Out of the 81 short stories published in the seven anthologies, 25 stories are written by 10 local Indian writers. A detailed reading of the 25 stories clearly showed that only 17 stories written by 6 Indian writers portray Indian characters and Indian cultural elements. And out of the 17 stories which fall under the framework of this research, 7 stories are written by the researcher himself.

Therefore, out of the 81 stories published in the seven anthologies, only 10 stories by 5 writers would be analysed further in this paper to look into how Malaysian Indian writers portray Indian characters, issues, and culture within the Dasar Sastera Kebangsaan (National Literature Policy) framework.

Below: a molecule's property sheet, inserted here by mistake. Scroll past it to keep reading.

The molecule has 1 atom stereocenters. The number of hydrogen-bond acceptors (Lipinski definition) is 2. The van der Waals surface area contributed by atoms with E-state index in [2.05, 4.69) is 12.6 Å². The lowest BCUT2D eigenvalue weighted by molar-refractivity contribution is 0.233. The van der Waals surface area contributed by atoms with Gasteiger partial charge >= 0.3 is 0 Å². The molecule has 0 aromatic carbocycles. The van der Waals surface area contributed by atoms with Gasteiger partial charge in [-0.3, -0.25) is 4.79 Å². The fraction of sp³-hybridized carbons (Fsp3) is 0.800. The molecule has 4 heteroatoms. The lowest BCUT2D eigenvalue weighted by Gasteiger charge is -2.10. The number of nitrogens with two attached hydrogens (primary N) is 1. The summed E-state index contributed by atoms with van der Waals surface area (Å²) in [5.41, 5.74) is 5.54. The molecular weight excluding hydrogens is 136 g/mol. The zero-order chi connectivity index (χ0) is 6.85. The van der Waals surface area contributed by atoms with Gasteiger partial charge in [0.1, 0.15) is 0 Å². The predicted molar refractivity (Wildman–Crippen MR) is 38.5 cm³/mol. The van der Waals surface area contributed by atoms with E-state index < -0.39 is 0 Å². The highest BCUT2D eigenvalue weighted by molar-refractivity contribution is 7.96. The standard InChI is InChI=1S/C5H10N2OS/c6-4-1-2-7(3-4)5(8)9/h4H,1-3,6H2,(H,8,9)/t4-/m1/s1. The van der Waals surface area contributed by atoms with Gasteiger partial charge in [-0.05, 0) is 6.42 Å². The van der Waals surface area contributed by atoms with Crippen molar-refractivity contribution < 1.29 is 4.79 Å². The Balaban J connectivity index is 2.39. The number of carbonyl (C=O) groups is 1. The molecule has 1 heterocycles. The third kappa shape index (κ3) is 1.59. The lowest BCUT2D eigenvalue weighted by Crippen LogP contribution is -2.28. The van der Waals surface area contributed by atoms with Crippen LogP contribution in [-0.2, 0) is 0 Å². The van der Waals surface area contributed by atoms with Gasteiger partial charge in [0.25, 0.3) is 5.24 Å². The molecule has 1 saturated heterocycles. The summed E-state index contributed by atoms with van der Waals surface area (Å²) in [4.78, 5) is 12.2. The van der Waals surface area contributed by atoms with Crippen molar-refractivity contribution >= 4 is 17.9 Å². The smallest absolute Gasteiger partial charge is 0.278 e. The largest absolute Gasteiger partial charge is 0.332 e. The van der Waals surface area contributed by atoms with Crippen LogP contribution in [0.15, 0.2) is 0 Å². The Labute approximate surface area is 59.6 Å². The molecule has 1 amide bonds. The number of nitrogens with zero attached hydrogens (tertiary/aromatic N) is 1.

The Cultural Theory as explained by Franz Boas in Race, Language and Culture (1940) and Rohana Yusof in Asas Sains Sosial dari Perspektif Sosiologi (2006) shall be used throughout this paper.

Franz Boas stresses the fact that every race, ethnic or group of people has its own unique culture which is passed from generation to generation. As explained by  Rohana Yusof, material culture (budaya benda) are artifacts or physical objects created by human, while non-material culture (budaya bukan benda) are abstract and non-physical matters.

Books about Indian culture shall be used as reference when analysing the cultural elements in the short stories. This is to confirm that the cultural elements portrayed in the short stories do indeed represent the reality of the Indian culture in Malaysia. 

Portrayal of Malaysian Indian Cultural Elements

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The Sasterawan Kavyan Group.